I waited a couple of months to write this review in hopes that the "end of semester emotional roller coaster" would cease and allow me to write about Professor Graham from a better place. Yeah...it's been almost four months and I still pissed that I wasted thousands of dollars on this class. I have never had such a miserable and wasteful class experience in my life! I am sure Professor Graham performs brilliant research, and she seems like a very nice lady. That said, she should stay far, far away from the classroom, as she is a horrible teacher. She begins the course by telling you that, if you're not good in math, you will do poorly in the class. Pretty strange for a psychologist, right? Isn't the whole point of being in college to learn? C'mon. Earn your money...TEACH! Her lectures are downright incoherent, handouts and handwriting are illegible, and the exams were so long that they were impossible to finish. I'm not exaggerating, an hour after the midterm (right about the time I was in a bar drinking away my misery over my utter and complete shock at the difficulty and length of the exam) the class received a mass email from Prof. Graham APOLOGIZING for midterm's length and difficulty. Really? You're a brilliant statistician and you can't figure out how to create a moderately difficult exam that takes an hour and a half to complete? Really? The labs are ridiculously long and tedious, and the TAs offer very little guidance and help. You will NEVER finish within the two hour lab, and it will take you hours upon hours to finish them on your own. I recommend buying the STATA program for an extra $60 so you have the option of doing it at home, since students had a really hard time finding available computers on campus with the up to date STATA. I took this course because I am very serious about pursuing a career in clinical psychology, and I am extremely distressed by the fact that I got a B in the course and haven't the foggiest idea about statistics! Oh, and if you're reading this, Professor: STOP USING YOUR F*CKING iPAD!!!!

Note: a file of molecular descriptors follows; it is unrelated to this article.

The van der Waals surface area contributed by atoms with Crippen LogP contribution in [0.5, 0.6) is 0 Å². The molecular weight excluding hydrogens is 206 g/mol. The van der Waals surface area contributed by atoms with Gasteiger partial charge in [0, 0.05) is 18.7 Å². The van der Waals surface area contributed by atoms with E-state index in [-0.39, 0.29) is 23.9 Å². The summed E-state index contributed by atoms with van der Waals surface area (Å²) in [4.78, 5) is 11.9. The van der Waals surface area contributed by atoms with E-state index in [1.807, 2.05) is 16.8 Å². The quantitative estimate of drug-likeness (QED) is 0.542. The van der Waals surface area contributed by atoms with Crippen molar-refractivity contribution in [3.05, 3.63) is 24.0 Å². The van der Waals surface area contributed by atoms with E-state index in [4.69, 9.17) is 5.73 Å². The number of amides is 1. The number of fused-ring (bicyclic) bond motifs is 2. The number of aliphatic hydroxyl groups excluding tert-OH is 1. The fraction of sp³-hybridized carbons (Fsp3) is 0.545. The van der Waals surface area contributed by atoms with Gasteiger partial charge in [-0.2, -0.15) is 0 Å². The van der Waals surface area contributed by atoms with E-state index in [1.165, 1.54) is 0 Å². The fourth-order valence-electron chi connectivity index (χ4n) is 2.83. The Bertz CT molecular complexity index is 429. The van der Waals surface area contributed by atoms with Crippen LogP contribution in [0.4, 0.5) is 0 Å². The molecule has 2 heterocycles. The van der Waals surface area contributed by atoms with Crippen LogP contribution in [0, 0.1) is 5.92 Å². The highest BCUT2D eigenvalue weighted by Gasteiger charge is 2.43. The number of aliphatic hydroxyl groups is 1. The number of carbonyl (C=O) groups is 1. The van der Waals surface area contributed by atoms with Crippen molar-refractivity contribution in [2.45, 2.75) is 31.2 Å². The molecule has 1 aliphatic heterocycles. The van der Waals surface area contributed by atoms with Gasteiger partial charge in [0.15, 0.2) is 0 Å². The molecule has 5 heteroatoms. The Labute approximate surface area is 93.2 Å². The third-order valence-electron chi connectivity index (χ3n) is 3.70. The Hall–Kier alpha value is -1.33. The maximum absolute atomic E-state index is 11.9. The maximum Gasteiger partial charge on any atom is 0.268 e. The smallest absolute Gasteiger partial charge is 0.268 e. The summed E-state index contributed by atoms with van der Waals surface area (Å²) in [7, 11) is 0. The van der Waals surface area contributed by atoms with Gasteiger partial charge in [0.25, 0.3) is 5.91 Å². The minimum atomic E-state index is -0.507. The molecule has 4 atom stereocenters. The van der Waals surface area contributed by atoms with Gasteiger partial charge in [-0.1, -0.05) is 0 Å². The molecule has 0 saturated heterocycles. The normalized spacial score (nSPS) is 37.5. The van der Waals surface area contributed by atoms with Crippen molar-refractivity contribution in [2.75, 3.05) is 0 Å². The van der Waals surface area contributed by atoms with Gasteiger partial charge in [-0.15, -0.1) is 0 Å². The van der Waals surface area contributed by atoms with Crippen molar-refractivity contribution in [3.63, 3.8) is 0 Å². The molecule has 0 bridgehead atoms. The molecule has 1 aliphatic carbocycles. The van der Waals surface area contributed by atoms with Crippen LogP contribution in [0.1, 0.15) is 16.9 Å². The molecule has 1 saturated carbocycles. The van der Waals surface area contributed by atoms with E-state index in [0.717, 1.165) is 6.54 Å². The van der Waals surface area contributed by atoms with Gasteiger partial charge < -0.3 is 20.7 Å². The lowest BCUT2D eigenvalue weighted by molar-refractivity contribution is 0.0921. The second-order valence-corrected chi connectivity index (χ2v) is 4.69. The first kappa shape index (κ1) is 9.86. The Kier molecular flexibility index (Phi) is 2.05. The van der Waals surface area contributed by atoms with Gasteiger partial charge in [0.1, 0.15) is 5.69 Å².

Jan 2012